April 22, 2013;Third Sector Online
The statement made by Dan Corry of the U.K.’s New Philanthropy Capital think tank that the recession might lead to the shutting down of many medium-sized nonprofits, a “hollowing out of the middle,” isn’t particularly new or unique. Contributors to Nonprofit Quarterly such as Paul Light have made much the same prediction for U.S. charities ever since the recession hit. Corry observes that the big charities have enough money to survive difficult times and suggests that “smaller organisations have a niche and can cope.”
In predicting problems for middle-sized nonprofits, Corry posed a challenging notion: “We need to work out whether the sector will come out of the recession leaner and meaner, or just more chaotic and smaller.”
While we might not necessarily agree with Corry’s contention about small nonprofits, his juxtaposition of leaner/meaner against chaotic/smaller should be something that the U.S. nonprofit sector ponders. Assume that, even with the market upswing, with the Dow hitting record highs, the combination of endowed grantmakers sitting on their assets to avoid stressing their investments and government funders stretched to the hilt with limited discretionary capital means that some U.S. nonprofits simply aren’t going to make it, perhaps due to accumulated years of operating deficits or other factors. Are nonprofits simply going to watch a socially Darwinist dynamic select survivors, or are they going to advocate for better, different government policies that sustain the nonprofit sector’s important functions, notwithstanding issues of organizational size?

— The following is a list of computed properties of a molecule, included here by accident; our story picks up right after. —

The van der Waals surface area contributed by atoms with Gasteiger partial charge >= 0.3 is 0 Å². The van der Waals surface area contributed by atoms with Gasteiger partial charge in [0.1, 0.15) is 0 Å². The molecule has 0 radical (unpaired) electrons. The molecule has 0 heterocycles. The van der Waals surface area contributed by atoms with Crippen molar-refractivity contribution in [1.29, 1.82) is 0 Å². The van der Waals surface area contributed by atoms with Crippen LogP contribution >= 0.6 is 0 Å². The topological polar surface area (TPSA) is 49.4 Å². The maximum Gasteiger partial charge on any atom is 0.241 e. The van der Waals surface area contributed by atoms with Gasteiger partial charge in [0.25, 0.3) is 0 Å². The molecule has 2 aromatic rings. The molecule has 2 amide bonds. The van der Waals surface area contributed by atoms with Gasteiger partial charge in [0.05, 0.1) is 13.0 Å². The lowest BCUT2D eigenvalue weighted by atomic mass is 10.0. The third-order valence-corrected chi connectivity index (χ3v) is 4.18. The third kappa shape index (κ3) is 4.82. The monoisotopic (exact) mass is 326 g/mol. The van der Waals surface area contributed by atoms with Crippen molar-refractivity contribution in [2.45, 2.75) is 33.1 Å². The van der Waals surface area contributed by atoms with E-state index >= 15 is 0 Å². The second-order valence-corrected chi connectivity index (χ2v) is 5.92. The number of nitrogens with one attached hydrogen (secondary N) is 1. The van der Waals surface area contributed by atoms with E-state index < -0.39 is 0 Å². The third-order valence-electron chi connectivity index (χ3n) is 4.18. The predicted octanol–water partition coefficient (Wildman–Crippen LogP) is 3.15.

Corry is asking a market question of a sort: Will the nonprofit shakeout that he predicts leave a stronger charity sector, with those weaker organizations that were living on borrowed time left on the curb, or does a charity shakeout without external intervention end up depriving the nonprofit sector—and the communities that depend on nonprofits for services—of critically important nonprofit roles and functions?
He notes, for example, that British development charities are doing quite well because the Department for International Development—the U.K.’s equivalent to USAID—“is still rolling in money.” However, for British charities overall, they are facing the struggle to survive the recession in the midst of the rollout of PM David Cameron’s “Big Society” plan, predicated on increasing voluntarism and self-reliance on the part of charities and, as a corollary, decreasing expectations of government grant support. While Corry buys Cameron’s idea of greater voluntarism, he worries that the Big Society, due to the continuing aftershocks of the recession on charities’ fundraising, may have been “the wrong brand at the wrong time.”
Every once in a while, the Nonprofit Quarterly takes note of nonprofits that are closing their doors for lack of resources to survive the still-lingering recession. We ask our readers: If you’re seeing nonprofits on trajectories of shutting down and going out of business, do you think the shakeouts and restructuring you’re seeing are leading to a healthier or weaker nonprofit sector? Should government be doing something, if anything at all, about nonprofit shutdowns?—Rick Cohen